Our Position on Non-Compete Agreements
“We believe in our people and want them to be successful here at Veeva
or wherever their careers take them.” – Peter Gassner, founder and CEO
Employee success is one of our three core values. We believe in our people and do what we can to make sure they learn, work with a great team, and build successful careers at Veeva or wherever they go.
The widespread misuse of non-compete agreements and overly broad confidentiality and non-disparagement agreements conflicts with our value of employee success. They restrict employees’ ability to pursue new opportunities and advance their careers.
About 30 million U.S. workers are impacted by non-competes. Many companies include these clauses in their standard terms of employment, realizing that most employees won’t read or understand the fine print. Employees often unknowingly sign contracts that could eventually be used against them as they pursue new job opportunities.
Employees should have the right to move freely between jobs, advance their careers, and improve their lives without fear of being sued by their former employers. We have taken legal action to fight these unfair practices that limit employees’ basic rights to work where they choose.
The free flow of talent and ideas has been a key contributing factor to Silicon Valley’s success and culture of innovation. The founding and growth of countless tech companies have been made possible, including Apple, Intel, Google, Salesforce, and Veeva.
At Veeva, we don’t ask employees to sign overly restrictive agreements and we will not let a current or past employer agreement prevent us from hiring a qualified candidate.
What can you do if you have a non-compete or other overly restrictive employee contract presented as part of an offer?
Break the cycle. Join a progressive company that does not require you to sign a non-compete or overly broad confidentiality and non-disparagement agreements and that will defend you against attempts to enforce your existing non-compete.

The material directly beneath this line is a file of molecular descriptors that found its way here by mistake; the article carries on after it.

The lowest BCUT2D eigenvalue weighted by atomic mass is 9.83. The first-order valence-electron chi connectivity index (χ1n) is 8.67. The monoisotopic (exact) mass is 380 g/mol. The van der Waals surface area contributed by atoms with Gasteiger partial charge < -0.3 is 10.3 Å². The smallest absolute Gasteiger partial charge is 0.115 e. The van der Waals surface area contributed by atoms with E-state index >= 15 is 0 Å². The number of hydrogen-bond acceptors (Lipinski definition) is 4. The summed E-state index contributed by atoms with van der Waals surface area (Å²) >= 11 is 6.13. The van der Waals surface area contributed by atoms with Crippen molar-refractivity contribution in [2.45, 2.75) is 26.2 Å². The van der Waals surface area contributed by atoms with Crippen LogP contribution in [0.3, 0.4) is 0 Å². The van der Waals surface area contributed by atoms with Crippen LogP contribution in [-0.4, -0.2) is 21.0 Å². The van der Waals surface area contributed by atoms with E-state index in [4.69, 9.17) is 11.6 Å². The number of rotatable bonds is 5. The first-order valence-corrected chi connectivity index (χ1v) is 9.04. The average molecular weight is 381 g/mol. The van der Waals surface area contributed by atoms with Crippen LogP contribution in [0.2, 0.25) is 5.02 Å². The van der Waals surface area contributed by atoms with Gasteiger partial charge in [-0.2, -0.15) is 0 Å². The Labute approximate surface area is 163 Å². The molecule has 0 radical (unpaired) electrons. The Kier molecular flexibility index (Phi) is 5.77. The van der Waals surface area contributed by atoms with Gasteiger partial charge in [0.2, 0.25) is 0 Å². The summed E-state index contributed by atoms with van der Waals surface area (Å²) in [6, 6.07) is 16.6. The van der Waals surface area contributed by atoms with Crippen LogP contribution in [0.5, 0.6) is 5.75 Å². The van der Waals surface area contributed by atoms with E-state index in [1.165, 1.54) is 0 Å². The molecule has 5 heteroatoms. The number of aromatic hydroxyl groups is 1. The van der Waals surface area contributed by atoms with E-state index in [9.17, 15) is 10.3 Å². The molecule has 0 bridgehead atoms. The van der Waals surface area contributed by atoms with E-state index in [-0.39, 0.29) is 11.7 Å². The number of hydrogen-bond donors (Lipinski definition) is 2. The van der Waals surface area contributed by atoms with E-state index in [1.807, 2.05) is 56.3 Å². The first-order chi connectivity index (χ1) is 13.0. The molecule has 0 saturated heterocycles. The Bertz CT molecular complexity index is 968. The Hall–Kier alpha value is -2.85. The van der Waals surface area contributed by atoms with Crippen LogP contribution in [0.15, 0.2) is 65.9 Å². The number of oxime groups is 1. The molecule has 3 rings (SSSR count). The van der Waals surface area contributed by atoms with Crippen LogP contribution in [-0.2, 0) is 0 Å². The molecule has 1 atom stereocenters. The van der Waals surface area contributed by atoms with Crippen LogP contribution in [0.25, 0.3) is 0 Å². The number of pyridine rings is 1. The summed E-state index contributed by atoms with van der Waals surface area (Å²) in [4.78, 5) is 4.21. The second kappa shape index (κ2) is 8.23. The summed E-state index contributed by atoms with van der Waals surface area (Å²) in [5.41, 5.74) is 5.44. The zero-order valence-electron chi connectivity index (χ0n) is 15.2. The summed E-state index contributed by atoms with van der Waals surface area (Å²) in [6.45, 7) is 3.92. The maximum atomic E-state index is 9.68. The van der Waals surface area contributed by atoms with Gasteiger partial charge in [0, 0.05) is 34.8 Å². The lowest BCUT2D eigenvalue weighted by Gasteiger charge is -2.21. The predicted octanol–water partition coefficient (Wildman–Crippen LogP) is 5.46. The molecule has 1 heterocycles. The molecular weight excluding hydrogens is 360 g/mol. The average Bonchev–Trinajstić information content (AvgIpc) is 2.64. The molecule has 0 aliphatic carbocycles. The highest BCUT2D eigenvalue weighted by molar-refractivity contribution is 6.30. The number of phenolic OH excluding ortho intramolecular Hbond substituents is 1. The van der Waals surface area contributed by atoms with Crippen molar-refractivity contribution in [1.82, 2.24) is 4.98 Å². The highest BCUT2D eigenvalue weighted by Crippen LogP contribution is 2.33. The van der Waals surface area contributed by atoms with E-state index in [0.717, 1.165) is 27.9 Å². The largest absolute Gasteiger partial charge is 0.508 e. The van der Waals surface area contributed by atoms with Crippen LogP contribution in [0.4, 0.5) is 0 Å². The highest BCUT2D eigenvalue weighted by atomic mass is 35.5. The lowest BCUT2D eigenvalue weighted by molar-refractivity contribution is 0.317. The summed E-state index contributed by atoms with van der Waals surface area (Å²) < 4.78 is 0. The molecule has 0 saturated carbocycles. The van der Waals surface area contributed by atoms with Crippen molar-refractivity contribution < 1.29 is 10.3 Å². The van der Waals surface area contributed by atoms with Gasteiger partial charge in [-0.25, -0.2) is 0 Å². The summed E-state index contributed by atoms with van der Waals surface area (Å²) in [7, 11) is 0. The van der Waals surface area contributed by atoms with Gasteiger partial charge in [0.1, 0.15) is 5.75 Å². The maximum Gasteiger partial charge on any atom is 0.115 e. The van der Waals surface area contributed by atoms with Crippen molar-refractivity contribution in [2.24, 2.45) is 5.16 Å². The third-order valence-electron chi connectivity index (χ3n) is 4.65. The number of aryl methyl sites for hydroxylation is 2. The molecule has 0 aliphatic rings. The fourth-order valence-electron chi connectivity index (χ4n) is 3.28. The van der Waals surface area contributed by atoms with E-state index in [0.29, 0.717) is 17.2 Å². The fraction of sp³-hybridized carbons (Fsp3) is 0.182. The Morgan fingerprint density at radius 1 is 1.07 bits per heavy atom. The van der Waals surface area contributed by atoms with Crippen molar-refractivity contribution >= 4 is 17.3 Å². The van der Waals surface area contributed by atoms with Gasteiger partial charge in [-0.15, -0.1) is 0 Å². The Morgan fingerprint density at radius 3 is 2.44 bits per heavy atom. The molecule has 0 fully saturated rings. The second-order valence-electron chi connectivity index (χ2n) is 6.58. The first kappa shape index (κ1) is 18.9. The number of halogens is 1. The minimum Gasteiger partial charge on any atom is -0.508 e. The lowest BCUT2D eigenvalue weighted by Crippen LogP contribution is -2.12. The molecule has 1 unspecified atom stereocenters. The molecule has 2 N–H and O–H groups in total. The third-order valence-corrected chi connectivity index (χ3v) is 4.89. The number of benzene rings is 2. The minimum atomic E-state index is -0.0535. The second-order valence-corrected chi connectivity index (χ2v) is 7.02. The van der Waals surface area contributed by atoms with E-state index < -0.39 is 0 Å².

Don’t let the threat of a lawsuit derail your career. Most companies don’t take things that far, but a few may. The reality is that most non-compete clauses are abusive, overly broad, and not enforceable, even in the jurisdictions that allow them, and many confidentiality and non-disparagement clauses are equally over broad and abusive.
If you join Veeva, your responsibility is to return all data to your former employer and never share confidential information. If you do that, in the event your former employer pursues a claim, Veeva will provide for your full legal representation and help make the process as easy as possible. In the unlikely event a non-compete delays or restricts your work at Veeva, you will retain your position and your compensation will continue unaffected.
We are focused on building a special company that does the right thing by our customers and employees. Join us and don’t let a non-compete or overly broad confidentiality or non-disparagement agreement stand in your way.
Show your support for employee rights and the freedom for people to move between jobs.
- Bloomberg News: Veeva Turns the Tables in Fight Over Tech Hiring Barriers
- The Mercury News: Software Company Hopes Lawsuit Will Give U.S. Employees Freedom to Move
- Bloomberg Radio: Veeva in Fight Over Tech Hiring Barriers
- New York Times: The Unfreeing of American Workers
- Wall Street Journal: Why Non-compete Pacts Are Bad for Workers and the Economy
- Bloomberg Businessweek: If Silicon Valley Wants to Be Decent, It Should Give Up NDAs
- Harvard Business Review: How Noncompetes Stifle Performance
- Office of Economic Policy U.S. Department of the Treasury: Non-compete Contracts: Economic Effects and Policy Implications
“I’m thrilled to see broad action being taken to curb these unfair agreements. All workers should have the liberty to move between jobs and be free to compete. Confidentiality and non-disparagement clauses can be as big a constraint as non-competes. Our research shows that these anti-competitive practices can hurt employee performance, reduce company innovation, and hinder the economy.” – Orly Lobel, professor of employment and labor law, University of San Diego
“Employees, employers, and economies can all suffer as a result of non-competes. The negative effects on wages, mobility, and job satisfaction can be substantial. In many, if not all, circumstances there are better ways to protect trade secrets than non-competes, which often just limit fair competition.” – J.J. Prescott, professor of law, University of Michigan
“Non-competes are meant to strike fear in employees and discourage competition. It’s clear that the free flow of ideas and employees from company to company can be a factor for new businesses and innovation. [Veeva’s] case could help limit practices that are clearly bad for employees and bad for the economy.” – Alan Hyde, distinguished professor of law, Rutgers University
“Our research shows that non-competes lower a person’s earnings power, not just at a point in time, but the negative impacts are seen throughout their career. Actions to limit the enforcement of employment practices that suppress growth and wages can be beneficial for workers.” – Mariko Sakakibara, professor of strategy, UCLA Anderson School of Management
“Under the law in most states, companies essentially have the power to dictate where employees can work and keep them locked in jobs. We are taking action because people should have the fundamental right to use their skills and experience to advance their careers as they choose without the threat of being sued.” – Peter Gassner, founder and CEO, Veeva Systems